Is it possible for cancer to spread during surgery?

1 answer | Last updated: Nov 20, 2016
A fellow caregiver asked...

Isn't it possible that during cancer surgery, some of the cancerous cells can enter the blood stream and establish themselves in other parts of the body? Also, using a cell saver during surgery can possibly cause the same problem? If so, why aren't patients informed of these risks, so they can weigh them as opposed to the doctor weighing the risks for them?


Expert Answers

Bonnie Bajorek Daneker is author and creator of the The Compassionate Caregiver's Series, which includes "The Compassionate Caregiver's Guide to Caring for Someone with Cancer," "The Journey of Grief," "Handbook on Hospice and Palliative Care," and other titles on cancer diagnosis and end of life. She speaks regularly at cancer research and support functions, including PANCAN and Cancer Survivor's Network. She is a former member of the Executive Committee of the CSN at St. Joseph's Hospital of Atlanta and the Georgia Chapter of the Lymphoma Research Foundation.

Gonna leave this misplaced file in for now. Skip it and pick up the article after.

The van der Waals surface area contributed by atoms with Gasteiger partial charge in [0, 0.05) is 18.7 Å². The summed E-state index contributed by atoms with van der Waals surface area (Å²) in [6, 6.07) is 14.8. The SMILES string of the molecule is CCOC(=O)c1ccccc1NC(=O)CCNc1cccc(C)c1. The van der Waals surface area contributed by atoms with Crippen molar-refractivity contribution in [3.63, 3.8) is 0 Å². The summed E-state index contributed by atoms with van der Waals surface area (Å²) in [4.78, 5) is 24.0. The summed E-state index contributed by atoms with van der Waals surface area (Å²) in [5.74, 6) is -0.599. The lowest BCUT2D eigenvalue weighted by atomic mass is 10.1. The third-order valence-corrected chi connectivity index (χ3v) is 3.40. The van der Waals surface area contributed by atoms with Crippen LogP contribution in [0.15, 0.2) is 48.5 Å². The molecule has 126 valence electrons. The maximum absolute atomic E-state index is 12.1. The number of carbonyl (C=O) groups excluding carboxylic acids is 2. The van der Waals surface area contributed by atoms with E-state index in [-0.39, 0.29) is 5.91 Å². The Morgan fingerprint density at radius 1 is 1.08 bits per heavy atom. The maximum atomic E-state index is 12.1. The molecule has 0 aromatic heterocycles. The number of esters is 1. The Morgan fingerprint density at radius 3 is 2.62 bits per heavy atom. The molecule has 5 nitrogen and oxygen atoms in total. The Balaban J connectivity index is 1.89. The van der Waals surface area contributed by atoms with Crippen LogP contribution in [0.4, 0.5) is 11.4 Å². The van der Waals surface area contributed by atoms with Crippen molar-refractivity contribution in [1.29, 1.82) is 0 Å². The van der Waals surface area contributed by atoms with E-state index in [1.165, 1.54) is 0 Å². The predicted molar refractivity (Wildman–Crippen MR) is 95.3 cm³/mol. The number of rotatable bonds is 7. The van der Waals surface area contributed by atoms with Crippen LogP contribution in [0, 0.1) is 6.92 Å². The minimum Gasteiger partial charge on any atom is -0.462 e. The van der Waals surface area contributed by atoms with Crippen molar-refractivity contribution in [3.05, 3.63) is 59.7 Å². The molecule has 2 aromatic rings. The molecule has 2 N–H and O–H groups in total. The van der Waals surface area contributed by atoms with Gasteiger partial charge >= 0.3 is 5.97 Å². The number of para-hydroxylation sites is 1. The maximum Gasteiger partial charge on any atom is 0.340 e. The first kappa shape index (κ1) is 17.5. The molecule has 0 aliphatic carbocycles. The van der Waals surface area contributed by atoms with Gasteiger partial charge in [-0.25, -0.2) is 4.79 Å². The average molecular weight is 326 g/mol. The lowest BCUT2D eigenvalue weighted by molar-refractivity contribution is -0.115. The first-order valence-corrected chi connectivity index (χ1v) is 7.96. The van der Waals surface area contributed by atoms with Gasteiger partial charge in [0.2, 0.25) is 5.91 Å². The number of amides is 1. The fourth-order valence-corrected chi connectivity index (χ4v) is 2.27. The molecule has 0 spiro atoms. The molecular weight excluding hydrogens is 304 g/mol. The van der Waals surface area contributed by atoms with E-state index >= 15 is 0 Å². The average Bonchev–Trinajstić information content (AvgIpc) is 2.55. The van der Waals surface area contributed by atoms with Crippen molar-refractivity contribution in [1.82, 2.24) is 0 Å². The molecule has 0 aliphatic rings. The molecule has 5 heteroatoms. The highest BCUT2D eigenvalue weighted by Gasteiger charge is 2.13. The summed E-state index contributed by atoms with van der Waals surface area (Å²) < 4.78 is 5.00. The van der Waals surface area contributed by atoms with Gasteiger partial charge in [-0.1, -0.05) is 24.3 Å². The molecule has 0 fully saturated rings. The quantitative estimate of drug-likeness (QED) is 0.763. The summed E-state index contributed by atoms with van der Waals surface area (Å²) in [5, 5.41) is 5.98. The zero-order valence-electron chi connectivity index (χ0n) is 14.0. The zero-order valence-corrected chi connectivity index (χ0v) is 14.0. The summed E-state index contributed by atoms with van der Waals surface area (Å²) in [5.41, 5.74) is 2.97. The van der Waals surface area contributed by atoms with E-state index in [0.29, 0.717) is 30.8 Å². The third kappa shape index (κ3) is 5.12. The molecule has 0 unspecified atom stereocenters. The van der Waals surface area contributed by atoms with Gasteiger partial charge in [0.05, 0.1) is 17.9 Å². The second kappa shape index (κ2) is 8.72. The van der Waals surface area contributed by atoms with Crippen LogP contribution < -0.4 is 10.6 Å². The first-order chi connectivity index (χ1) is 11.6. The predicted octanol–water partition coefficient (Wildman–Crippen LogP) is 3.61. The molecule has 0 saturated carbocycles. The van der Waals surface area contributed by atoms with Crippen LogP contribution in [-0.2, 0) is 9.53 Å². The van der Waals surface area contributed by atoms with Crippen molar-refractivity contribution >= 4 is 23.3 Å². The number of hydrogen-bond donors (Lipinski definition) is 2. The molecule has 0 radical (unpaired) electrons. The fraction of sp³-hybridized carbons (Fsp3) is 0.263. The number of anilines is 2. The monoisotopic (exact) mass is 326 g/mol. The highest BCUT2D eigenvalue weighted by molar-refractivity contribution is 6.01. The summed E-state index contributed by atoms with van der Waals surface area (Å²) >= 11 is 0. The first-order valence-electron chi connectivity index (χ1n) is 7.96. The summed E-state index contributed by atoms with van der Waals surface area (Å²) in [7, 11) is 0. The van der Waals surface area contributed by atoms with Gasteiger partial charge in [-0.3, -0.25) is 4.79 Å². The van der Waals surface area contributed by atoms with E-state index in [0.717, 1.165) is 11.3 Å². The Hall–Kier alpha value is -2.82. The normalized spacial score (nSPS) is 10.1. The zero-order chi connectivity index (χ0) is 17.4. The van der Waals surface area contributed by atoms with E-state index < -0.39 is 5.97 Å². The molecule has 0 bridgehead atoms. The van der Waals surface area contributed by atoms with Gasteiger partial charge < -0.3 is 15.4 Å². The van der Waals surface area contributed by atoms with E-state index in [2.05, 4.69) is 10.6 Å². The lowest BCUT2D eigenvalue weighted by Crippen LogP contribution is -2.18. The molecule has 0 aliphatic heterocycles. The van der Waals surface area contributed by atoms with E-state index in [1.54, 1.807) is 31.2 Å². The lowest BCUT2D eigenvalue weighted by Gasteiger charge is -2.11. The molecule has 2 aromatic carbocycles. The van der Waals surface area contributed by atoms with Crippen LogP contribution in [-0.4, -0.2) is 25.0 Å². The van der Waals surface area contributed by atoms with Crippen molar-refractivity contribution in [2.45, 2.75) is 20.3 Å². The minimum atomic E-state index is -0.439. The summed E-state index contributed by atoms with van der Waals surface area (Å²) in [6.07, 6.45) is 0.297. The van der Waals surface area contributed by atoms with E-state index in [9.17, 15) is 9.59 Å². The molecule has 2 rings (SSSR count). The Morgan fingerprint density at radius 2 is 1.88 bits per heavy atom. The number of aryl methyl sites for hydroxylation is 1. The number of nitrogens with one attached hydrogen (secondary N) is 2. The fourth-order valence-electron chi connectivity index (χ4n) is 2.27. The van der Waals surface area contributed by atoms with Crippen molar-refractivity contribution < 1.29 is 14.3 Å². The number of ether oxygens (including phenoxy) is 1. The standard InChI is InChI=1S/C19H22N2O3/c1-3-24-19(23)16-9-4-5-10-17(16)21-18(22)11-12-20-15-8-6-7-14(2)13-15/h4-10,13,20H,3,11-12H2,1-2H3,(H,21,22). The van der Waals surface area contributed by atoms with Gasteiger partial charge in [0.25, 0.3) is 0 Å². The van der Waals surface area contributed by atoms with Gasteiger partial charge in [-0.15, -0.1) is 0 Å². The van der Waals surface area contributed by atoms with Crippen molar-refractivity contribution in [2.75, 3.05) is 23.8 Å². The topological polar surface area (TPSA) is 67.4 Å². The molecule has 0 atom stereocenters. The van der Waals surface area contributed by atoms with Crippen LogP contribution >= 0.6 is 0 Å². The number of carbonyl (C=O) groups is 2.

I consulted a surgical oncologist on The Compassionate Caregiver’s Medical Advisory Board about this for my book because it is asked so commonly.

He says “Research has shown that cancer cells may routinely enter the blood stream in the weeks and months up to the discovery of the cancer. In the past, there was a concern about an increased release of circulating cancer cells during surgical manipulations. For that reason, operations were designed specifically to prevent this situation but they did not reduce the metastatic rate or improve survival rates over standard operations.” In other words, surgical manipulation of the tumor does not increase the risk of spread through the blood stream. 

Cell Savers are used to collect blood lost during the operation. Cell savers are not recommended for use during cancer surgery because of the risk to introduce an unacceptably high numbers of cells into the blood stream.

The risks for each surgery should be outlined by your surgical staff, as it is different for each patient and each procedure. Ask “What will happen if I don’t have this surgery?” Doctors weigh risks in regards to overall benefit to the patient’s quality of life and should inform you of what you can expect with or without the surgery.